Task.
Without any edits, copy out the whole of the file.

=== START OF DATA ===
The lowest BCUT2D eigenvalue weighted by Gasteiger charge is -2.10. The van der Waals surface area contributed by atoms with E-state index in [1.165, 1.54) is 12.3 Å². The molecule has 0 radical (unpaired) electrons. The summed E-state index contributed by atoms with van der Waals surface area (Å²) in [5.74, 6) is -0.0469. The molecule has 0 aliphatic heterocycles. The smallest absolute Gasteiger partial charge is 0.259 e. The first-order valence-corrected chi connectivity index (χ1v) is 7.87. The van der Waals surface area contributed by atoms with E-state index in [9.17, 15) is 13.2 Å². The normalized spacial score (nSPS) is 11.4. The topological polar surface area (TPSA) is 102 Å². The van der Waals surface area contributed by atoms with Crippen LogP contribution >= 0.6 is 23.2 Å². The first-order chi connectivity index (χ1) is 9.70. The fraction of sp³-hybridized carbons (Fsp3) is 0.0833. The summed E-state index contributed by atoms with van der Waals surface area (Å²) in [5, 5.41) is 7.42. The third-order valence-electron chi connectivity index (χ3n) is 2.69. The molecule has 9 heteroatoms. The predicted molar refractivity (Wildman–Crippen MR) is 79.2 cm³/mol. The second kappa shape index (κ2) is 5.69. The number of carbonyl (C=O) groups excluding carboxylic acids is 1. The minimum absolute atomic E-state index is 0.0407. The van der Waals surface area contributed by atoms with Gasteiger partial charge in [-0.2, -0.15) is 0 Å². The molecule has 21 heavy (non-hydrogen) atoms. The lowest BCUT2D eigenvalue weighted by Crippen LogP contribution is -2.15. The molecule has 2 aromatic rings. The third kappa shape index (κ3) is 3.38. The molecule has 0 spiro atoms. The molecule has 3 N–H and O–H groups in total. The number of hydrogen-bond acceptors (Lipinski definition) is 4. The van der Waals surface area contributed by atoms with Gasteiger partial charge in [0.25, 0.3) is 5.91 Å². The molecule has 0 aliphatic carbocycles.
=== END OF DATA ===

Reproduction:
The lowest BCUT2D eigenvalue weighted by Gasteiger charge is -2.10. The van der Waals surface area contributed by atoms with E-state index in [1.165, 1.54) is 12.3 Å². The molecule has 0 radical (unpaired) electrons. The summed E-state index contributed by atoms with van der Waals surface area (Å²) in [5.74, 6) is -0.0469. The molecule has 0 aliphatic heterocycles. The smallest absolute Gasteiger partial charge is 0.259 e. The first-order valence-corrected chi connectivity index (χ1v) is 7.87. The van der Waals surface area contributed by atoms with E-state index in [9.17, 15) is 13.2 Å². The normalized spacial score (nSPS) is 11.4. The topological polar surface area (TPSA) is 102 Å². The van der Waals surface area contributed by atoms with Crippen LogP contribution >= 0.6 is 23.2 Å². The first-order chi connectivity index (χ1) is 9.70. The fraction of sp³-hybridized carbons (Fsp3) is 0.0833. The summed E-state index contributed by atoms with van der Waals surface area (Å²) in [5, 5.41) is 7.42. The third-order valence-electron chi connectivity index (χ3n) is 2.69. The molecule has 9 heteroatoms. The predicted molar refractivity (Wildman–Crippen MR) is 79.2 cm³/mol. The second kappa shape index (κ2) is 5.69. The number of carbonyl (C=O) groups excluding carboxylic acids is 1. The minimum absolute atomic E-state index is 0.0407. The van der Waals surface area contributed by atoms with Gasteiger partial charge in [-0.2, -0.15) is 0 Å². The molecule has 21 heavy (non-hydrogen) atoms. The lowest BCUT2D eigenvalue weighted by Crippen LogP contribution is -2.15. The molecule has 2 aromatic rings. The third kappa shape index (κ3) is 3.38. The molecule has 0 spiro atoms. The molecule has 3 N–H and O–H groups in total. The number of hydrogen-bond acceptors (Lipinski definition) is 4. The van der Waals surface area contributed by atoms with Gasteiger partial charge in [0.25, 0.3) is 5.91 Å². The molecule has 0 aliphatic carbocycles.